Who gets the balloon – the British Museum, the Museum of London, the Bishopsgate Institute, or others? “The Trump babysitters started a crowdfunding campaign to fund a ‘Trump Baby world tour’: They have so far raised over 34,000 British pounds, or about $44,500. But Mr. Smith said the creators need time to work out what to do next, and assess the offers from museums and others. Other options could include releasing the balloon’s design under a Creative Commons license so that activists worldwide can use it.”
Reddit’s AskHistorians subreddit – one of the largest history forums on the internet – doesn’t bother debating Holocaust deniers. Instead, it bans them, and one moderator says Facebook should, too, because “deniers need a public forum to spread their lies and to sow doubt among readers not well-informed about history. By convincing people that they might have a point or two, they open the door for further radicalization in pursuit of their ultimate goal.”
Is it time for new art funds? When people can trade portions of the value of an art work with blockchain tokens, what happens to the artwork’s value? And – er – what about the art itself? “Funds, tokenization and even digital art are all investments that don’t give investors anything to hang on their walls.”
As soon as the Culture Pass NYC site went live, it crashed for several hours under heavy traffic. Culture Pass is “an initiative that allows New York Public Library, Queens Library, and Brooklyn Library cardholders to book free passes at 33 of the city’s museums.” Some museums’ passes went quickly – the Whitney, MoMA – but they’ll drop more in August.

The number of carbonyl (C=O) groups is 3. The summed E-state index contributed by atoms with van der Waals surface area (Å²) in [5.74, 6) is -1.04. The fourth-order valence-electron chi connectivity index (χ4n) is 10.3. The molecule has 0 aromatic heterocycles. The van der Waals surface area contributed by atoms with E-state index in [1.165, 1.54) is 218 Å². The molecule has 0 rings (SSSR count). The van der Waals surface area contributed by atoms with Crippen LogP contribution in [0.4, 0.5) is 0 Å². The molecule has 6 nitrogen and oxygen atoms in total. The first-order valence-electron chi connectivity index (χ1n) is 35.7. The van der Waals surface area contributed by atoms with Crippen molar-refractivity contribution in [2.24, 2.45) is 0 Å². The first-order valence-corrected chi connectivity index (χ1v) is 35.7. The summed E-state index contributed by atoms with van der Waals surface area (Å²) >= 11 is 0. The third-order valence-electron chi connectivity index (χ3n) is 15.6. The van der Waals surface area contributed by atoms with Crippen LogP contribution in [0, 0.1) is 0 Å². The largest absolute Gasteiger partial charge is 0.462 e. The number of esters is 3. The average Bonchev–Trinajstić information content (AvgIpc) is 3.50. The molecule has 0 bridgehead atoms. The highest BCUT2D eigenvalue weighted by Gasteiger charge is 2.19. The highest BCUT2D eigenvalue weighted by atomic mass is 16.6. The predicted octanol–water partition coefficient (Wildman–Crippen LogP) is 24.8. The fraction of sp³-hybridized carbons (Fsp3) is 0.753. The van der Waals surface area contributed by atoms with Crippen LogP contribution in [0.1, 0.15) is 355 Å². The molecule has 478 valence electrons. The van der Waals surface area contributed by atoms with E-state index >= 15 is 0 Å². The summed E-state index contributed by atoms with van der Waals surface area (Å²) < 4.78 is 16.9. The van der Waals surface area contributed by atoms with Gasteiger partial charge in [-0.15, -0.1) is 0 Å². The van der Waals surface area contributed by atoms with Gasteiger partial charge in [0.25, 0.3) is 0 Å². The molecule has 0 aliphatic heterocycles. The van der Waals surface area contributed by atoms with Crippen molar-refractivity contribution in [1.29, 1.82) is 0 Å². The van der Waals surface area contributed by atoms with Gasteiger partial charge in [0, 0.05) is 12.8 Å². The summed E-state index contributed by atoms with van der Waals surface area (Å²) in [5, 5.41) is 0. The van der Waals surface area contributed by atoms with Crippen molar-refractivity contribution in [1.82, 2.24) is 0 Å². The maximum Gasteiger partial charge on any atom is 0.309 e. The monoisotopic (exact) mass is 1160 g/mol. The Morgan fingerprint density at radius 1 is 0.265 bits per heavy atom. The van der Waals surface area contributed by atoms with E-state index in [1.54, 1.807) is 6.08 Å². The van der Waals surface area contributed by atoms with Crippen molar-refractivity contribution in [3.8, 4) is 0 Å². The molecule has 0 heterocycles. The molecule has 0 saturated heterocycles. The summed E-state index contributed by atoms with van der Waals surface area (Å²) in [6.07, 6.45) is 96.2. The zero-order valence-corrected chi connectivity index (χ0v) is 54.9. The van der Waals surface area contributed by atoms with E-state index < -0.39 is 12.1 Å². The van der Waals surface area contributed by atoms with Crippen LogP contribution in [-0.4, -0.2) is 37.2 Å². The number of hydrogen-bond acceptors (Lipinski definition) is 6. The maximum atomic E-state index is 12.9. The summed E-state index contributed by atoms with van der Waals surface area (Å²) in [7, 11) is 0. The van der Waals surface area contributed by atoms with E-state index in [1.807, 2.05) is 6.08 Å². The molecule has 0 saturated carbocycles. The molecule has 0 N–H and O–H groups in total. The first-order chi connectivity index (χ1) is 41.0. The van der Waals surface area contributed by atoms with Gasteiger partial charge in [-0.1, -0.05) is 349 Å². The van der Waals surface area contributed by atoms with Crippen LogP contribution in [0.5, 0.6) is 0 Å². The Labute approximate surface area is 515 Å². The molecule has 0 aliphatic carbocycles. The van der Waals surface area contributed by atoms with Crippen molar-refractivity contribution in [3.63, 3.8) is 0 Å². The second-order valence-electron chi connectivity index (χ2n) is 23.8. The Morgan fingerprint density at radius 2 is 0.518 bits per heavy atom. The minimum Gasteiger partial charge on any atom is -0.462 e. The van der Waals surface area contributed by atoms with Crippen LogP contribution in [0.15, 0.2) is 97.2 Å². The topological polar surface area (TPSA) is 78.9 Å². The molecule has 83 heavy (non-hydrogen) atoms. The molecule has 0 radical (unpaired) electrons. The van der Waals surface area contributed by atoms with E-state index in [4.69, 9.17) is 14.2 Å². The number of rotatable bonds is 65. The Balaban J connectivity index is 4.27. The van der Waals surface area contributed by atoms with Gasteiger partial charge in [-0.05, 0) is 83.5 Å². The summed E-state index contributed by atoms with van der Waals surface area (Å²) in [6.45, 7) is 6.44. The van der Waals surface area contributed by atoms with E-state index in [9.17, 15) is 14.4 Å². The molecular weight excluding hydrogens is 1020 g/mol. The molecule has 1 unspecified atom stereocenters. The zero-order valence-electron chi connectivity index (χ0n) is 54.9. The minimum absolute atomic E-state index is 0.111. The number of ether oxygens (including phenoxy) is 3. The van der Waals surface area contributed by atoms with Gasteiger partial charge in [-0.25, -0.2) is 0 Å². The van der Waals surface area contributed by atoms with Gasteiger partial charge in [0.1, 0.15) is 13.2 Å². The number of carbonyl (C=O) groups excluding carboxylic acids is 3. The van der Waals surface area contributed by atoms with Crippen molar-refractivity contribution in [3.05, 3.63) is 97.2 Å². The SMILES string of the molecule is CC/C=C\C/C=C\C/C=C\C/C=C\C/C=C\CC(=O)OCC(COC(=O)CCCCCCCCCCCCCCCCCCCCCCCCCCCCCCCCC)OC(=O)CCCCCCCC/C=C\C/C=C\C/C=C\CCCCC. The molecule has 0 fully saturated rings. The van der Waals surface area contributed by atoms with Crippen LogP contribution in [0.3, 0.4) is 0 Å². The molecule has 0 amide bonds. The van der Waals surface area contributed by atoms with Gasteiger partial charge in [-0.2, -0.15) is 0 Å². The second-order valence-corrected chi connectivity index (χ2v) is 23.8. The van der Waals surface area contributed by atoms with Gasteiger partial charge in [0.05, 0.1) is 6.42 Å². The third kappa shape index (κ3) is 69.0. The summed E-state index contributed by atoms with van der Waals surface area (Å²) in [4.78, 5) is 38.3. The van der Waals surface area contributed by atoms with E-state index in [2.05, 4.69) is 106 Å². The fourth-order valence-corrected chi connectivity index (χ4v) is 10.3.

More fun, or more efficient, or more in line with what specific visitors want to see, that is. “Third-party tour companies, especially those working in fine art museums, bring more external filters, from the comedic to the academic. Their tours range from special themes, like feminism or gay culture, to museum highlights designed for time-pressed or attention-deficit travelers.”
Instead of responding by reflex, we often respond to our mental representation of a thing. That’s an extra step. But it might, in the end, be more efficient. “The organism can just think: there is a large object ahead that is moving relatively fast, and the best thing to do when faced with oncoming fast-moving large objects is to get out of their way. In this way, the organism does not have to store a large number of behavioural dispositions (‘red bicycle ahead → move to the side’; ‘blue motorcycle ahead → move to the side’ etc), but it can just reason about what the right answer is.”